Scotch Blue pro Ray Scheide is certainly no stranger to heavy cover frog fishing. Whenever he finds himself in ultra-thick cover, he does a lot of damage by making long, pinpoint casts to avoid spooking suspicious bass.
It’s all about stealth
Bass are extremely wary creatures. Whether you’re skipping a jig under a dock, flipping a stick worm into a thick laydown or catching bass off beds, the importance of stealth in bass fishing cannot be overemphasized enough. With that in mind, Scheide makes a concerted effort to stay far away from his most productive waters.
“I use a Shimano Core 100MG7 Casting Reel when frog fishing and it allows me to make some insanely long casts,” Scheide said. “I like to position my boat on the edge of heavy cover, such as lily pads, and cast to the thick cover from cleaner water. The less crud my trolling motor is chopping up, the easier it is for me to catch big bass off-guard.”
Today’s trolling motors are designed to be very quiet, but noise is an inevitable factor when trudging through thick vegetation. Because sound travels so far in water, Scheide looks to avoid unwanted noise at all costs.
Scheide starts getting some bites on the Red River, so it's time to break out the push pole.
“If you can hear your trolling motor banging against pad stems, imagine how loud it is to surrounding bass,” Scheide said. “You’re going to spook every one of them before your first cast. I also make sure to turn off my Lowrance units so there won’t be any pinging in the skinny water. I’ll leave on my Hydrowave usually, but I only have it on 20-percent volume at the most. “
If getting his boat into the jungle is a necessity, Scheide uses a push pole instead of his trolling motor. To increase his efficiency, he’ll start by using his trolling motor until he hones in on a solid pattern.
“I’m not afraid to cover water in thick stuff with my trolling motor, but as soon as I get bit a few times, I pull it up and start push poling,” Scheide said.
Developing a long distance pattern
Whether it’s due to an algae bloom or poor oxygen content, Scheide continuously notices big bass moving toward shallow, backwater areas throughout the summer, which is the primary reason his long distance frogging technique is so effective. This held true for him during the 2013 Forrest Wood Cup on the Red River.
“Long distance frogging in heavy cover backwater areas changes each day,” Scheide said. “On the Red River, one day I’d get bit exclusively on the tall pads, while only getting bit on the flat pads the next day.”
Although the bass’ behavior can change daily, make no mistake—there will be giants lurking in these backwater areas. Finding them, however, requires keen observance.
“When I’m chunking a frog in these areas and searching for a pattern, I pay attention to every small detail,” Scheide said. “With a little practice, it can actually become quite obvious where your drains, ditches and depressions are. If the pads are sticking out of the way, you can bet it’s fairly shallow. If you can find an area with flat pads or open water, you’re in the right area. Drains, ditches and depressions are perfect places to target.”
Frog selection is important
While it may seem as if a pointed-nose topwater frog is better suited for Scheide’s technique, he actually prefers a SPRO Bronzeye Poppin’ Frog. There will be days the bass prefer the frog being popped as opposed to walked and vice versa, and the Bronzeye Poppin’ Frog gives Scheide the necessary versatility.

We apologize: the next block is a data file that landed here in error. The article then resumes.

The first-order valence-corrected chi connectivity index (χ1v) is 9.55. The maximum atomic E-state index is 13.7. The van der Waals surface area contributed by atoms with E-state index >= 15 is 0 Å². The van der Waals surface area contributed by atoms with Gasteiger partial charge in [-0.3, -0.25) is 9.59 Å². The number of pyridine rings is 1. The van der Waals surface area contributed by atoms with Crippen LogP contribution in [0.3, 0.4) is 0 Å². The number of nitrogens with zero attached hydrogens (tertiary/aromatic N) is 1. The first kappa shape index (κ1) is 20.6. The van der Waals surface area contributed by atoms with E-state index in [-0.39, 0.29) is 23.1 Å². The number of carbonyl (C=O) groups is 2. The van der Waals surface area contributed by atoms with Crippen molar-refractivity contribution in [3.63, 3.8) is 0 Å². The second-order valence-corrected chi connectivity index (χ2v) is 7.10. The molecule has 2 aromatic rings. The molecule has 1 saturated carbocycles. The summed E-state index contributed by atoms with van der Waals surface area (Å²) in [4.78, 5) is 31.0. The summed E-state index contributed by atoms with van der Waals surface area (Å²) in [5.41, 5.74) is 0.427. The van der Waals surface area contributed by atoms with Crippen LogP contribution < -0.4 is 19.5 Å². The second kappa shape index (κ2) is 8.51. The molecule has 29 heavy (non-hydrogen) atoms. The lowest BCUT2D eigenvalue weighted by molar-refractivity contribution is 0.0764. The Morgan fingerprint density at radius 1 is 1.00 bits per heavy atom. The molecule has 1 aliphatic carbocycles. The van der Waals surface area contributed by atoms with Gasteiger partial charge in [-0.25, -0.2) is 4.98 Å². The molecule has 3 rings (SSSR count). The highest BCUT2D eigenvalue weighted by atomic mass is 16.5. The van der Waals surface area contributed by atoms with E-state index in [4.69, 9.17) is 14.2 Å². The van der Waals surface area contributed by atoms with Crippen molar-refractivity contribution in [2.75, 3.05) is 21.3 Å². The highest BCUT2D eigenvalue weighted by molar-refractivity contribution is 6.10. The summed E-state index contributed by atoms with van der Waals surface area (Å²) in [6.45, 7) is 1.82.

“This particular frog gives me the ability to cater my presentation to whatever the bass want on any given day,” Scheide said. “If I’m fishing in lowlight or windy conditions, I use brighter colors and if it’s calm and sunny, I like to use more natural color patterns.”
The fun part—getting the bass to the boat
So you finally make your way into a treacherous backwater and start generating a few bites. After your first blowup, you’ll quickly realize it’s not as easy as it looks on television. Scheide acknowledges the difficulty of getting big bass out of the cover and to the boat, but he’s developed a solid game plan to increase his hookup ratio.
“When a big bass blows up on my Bronzeye Poppin’ Frog on a long cast, It’s a ‘one, one thousand, whack’ count,” Scheide said. “There’s no better way to put it. You want to let them eat the frog, but you don’t want to wait long enough to let them get hung before your hookset. If they’re already around 2 or 3 pads when you lay the wood to them, you’ll lose direct contact with the frog, resulting in a less powerful hookset.”
Surprisingly, Scheide considers big bass easier to land on long casts. When a 6-pounder blows up in heavy vegetation, it creates a hole which makes it easier to dislodge the fish.
“Big ones wallow through the pads a lot and it’s easier to keep them on top of the water,” Scheide said. “When they get locked up on pad stems, I never pull as hard as I can. I’m not worried about my 65-pound Power Pro Spectra Braid breaking, but you can definitely pull the hook out of the fish. It’s best to keep tension on them and go get them with your trolling motor.”
Scheide also recommends an extremely stout rod for this application. He uses a 7-foot, 6-inch extra-heavy Denali Rosewood Series Casting Rod due to its balance and strength.
“You’ve got to set the hook as hard as you can, and the Rosewood has all the strength in the world, making huge hooksets easy,” Scheide said. “Not to mention, you can walk a frog all day with it and your arms will never hurt.”
If you’ve got an area on your home lake that looks fishy but the heavy vegetation has been scaring you away, break out the big sticks and try some long distance frog fishing. If you remain quiet and learn how to get through the crud, you’ll have outstanding results this summer.